6 Great Tools for Web Project Documentation

Any great online project can partially attribute their success to a properly documented structure, like work plan, technical information, management documentation, etc. Project documentation serves a number of important purposes. It allows companies to reach milestones, based on initial plans, and provide a manageable roadmap for a smooth development process. It offers historical data and traceability, which are important in cases when things go sideways and you might need to backtrack certain updates and decisions. In  other cases this information allows easier management, specifically when the project is handed over to another developer or a new contractor.

It’s also immensely useful for design. Now, design might not be the prime detail in your business. But at the same time, brand awareness, recognition and image are all created with the help of specific design standards. In this regard, it’s important to be able to replicate design concepts, ideas and details in order to preserve the brand.

So now, how can you ensure that all of these things are properly implemented and documented? There are tons of various tools for web project documentation. Some allow you to create a blueprint of your web project, others serve as a template that can guide you or your developers in the right direction. Let’s review some of them.


Screengrab of Docco

It’s a great documentation generator that’s very easily to install and use. Its functionality is very simple – it displays your code along with a textual annotation that explains its functionality. It’s written with Literate CoffeeScript, a language that compiles into JavaScript. After running it against your code, you’ll receive a neat HTML page for each of the source files. It also provides a convenient menu for navigation among the pages on the list. It’s released under an MIT license and is available for download at GitHub. It supports multiple programming languages. It also has a Ruby port.

Stylify Me

Screengrab of Stylify Me

This is a great style guide creation tool that allows you to generate basic design documentation in a matter of minutes. All you have to do is paste the URL of the target website and this tool will create a list of properties that can be used by designers, who are going to work on the project in the future.  This might also be useful for freelancers,  as a visual guide. You can download the report in a PDF format, which will contain info on typography, fonts and their colours, image dimensions and image samples, along with a screenshot of the page.

Style Guide Boilerplate

Screengrab of Style Guide Boilerplate

This is an advanced style guide tool that will help you promote consistency in your design, brand image and workflow. This documentation tool is an invaluable way of increasing the efficiency, with which you’re making updates to your website. All of the credit goes to Brett Jankord – an experienced software engineer that knows a lot about front-end development and its optimisation. The best part is that it’s available for free from GitHub. If you find it to be too bulky – you can always delete the unnecessary fields.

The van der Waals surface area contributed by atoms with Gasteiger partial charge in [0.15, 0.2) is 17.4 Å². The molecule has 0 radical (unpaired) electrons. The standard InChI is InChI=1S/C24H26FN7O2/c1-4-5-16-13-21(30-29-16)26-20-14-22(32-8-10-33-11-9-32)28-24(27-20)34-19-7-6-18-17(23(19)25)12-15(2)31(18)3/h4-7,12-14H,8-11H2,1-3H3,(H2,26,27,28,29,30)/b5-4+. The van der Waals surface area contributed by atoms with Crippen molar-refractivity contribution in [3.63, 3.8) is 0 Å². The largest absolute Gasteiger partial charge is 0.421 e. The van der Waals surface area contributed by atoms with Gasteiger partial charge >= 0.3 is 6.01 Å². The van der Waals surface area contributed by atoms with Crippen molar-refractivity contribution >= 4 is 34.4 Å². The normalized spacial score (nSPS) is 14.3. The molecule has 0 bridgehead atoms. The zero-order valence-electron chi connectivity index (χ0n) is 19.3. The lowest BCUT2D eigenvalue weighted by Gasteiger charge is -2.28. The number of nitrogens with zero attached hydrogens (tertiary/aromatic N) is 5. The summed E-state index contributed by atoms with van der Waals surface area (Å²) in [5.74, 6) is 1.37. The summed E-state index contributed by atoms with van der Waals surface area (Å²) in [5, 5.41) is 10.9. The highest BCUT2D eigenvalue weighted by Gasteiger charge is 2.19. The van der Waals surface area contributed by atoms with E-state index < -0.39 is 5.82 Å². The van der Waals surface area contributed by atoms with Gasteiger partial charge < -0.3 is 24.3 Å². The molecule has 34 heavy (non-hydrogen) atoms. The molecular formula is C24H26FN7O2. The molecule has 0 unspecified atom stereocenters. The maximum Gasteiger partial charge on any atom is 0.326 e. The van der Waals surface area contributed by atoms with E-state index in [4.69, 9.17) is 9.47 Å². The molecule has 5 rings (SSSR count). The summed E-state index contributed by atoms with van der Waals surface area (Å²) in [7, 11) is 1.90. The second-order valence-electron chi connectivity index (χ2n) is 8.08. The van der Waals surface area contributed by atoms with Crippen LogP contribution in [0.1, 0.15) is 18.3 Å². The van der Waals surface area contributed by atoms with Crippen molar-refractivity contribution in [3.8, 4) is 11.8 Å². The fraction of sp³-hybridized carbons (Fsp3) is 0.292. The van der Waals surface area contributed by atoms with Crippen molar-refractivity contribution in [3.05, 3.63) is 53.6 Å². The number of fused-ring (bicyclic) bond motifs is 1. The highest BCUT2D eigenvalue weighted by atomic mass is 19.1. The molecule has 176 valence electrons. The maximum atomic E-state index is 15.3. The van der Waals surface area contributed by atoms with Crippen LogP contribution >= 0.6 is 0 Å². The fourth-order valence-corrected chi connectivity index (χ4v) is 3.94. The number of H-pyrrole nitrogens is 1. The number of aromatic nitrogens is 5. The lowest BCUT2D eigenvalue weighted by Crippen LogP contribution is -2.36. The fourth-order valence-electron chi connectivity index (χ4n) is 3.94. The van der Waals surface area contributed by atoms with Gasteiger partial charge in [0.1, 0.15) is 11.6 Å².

Google’s HTML / CSS Guide

This is not a tool per se. It’s a guide that will allow you to uphold specific and detailed coding standards. It can easily be adapted for your specific requirements and used as a very handy template for any HTML/CSS related documentation.


Screengrab of JSDoc

JSDoc allows you to easily document classes that follow ECMAScript 2015 specifications. The beauty of this tool is that it automatically recognises classes and their respective constructors. To do that it parses your code. Its functionality is similar to that of PHPDoc and JavaDoc.

After it’s done, an HTML web page is generated with the results. JSDoc is an invaluable tool for documenting your JavaScript’s API, which is crucial for large integrated projects. It takes care of everything from namespaces to method parameters. You can also easily add descriptions and tags to your documentation for an added layer of transparency and efficiency.


Screengrab of Daux.io

Daux.io is perfect for end user documentation. It works great for code authors, 3rd party developers and even marketers, because it’s loaded with some really useful features. It’s conveniently mimics Github’s markdown, so you need less time adjusting to it. Not to mention that it makes code review easier for other users. It auto generates navigation pages and supports multiple languages.

It’s particularly useful for collaborations with marketing departments, as its flat design, mobile friendly UI and shareable link structure allows tighter interaction between marketers and coders. Daux.io also supports Piwik and Google Analytics.


There are a lot of other tools and ways of doing web project documentation. An important aspect of doing that is to make sure that it’s readable by other users. Run it through your colleagues or other people, who are qualified to understand the topic. Don’t forget that certain aspects of the code, like specific tags or comments are not always understandable by default to anyone outside of your coding team.

Also remember that your standard environment that you work with might already have the necessary tools. For example, phpMyAdmin allows you to create a database dictionary with specifications/hints for your database entries.


Do you know any other great web project documentation tools? Share them in the comments below!

Alex Plotnikov

Alex Plotnikov - CMO at MageCloud.net, a unique PaaS that allows you to launch online stores in a matter of minutes by automatically deploying Magento, themes, extensions and updates.

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